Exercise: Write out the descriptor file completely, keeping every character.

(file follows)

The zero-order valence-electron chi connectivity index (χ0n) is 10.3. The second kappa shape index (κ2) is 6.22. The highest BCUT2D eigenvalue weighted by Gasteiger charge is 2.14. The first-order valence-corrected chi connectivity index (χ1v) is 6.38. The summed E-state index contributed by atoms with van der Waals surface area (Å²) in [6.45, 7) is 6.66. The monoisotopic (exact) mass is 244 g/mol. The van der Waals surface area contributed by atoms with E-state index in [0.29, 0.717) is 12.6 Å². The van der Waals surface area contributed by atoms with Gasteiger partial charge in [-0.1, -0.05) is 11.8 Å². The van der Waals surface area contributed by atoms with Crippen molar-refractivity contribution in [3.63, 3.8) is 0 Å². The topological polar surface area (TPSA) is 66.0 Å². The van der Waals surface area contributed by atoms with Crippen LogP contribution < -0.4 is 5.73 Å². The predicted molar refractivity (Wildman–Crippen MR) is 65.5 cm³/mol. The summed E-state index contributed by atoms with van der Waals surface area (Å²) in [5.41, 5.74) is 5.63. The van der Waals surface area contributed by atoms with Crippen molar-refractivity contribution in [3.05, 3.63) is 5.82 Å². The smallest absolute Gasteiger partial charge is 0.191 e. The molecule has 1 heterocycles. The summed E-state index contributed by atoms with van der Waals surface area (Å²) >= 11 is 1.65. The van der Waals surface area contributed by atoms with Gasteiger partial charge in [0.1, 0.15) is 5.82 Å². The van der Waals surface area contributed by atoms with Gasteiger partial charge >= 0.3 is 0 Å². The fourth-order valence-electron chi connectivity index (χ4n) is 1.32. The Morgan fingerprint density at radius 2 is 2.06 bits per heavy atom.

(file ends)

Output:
The zero-order valence-electron chi connectivity index (χ0n) is 10.3. The second kappa shape index (κ2) is 6.22. The highest BCUT2D eigenvalue weighted by Gasteiger charge is 2.14. The first-order valence-corrected chi connectivity index (χ1v) is 6.38. The summed E-state index contributed by atoms with van der Waals surface area (Å²) in [6.45, 7) is 6.66. The monoisotopic (exact) mass is 244 g/mol. The van der Waals surface area contributed by atoms with E-state index in [0.29, 0.717) is 12.6 Å². The van der Waals surface area contributed by atoms with Gasteiger partial charge in [-0.1, -0.05) is 11.8 Å². The van der Waals surface area contributed by atoms with Crippen molar-refractivity contribution in [3.63, 3.8) is 0 Å². The topological polar surface area (TPSA) is 66.0 Å². The van der Waals surface area contributed by atoms with Crippen LogP contribution < -0.4 is 5.73 Å². The predicted molar refractivity (Wildman–Crippen MR) is 65.5 cm³/mol. The summed E-state index contributed by atoms with van der Waals surface area (Å²) in [5.41, 5.74) is 5.63. The van der Waals surface area contributed by atoms with Crippen molar-refractivity contribution in [3.05, 3.63) is 5.82 Å². The smallest absolute Gasteiger partial charge is 0.191 e. The molecule has 1 heterocycles. The summed E-state index contributed by atoms with van der Waals surface area (Å²) >= 11 is 1.65. The van der Waals surface area contributed by atoms with Gasteiger partial charge in [0.1, 0.15) is 5.82 Å². The van der Waals surface area contributed by atoms with Gasteiger partial charge >= 0.3 is 0 Å². The fourth-order valence-electron chi connectivity index (χ4n) is 1.32. The Morgan fingerprint density at radius 2 is 2.06 bits per heavy atom.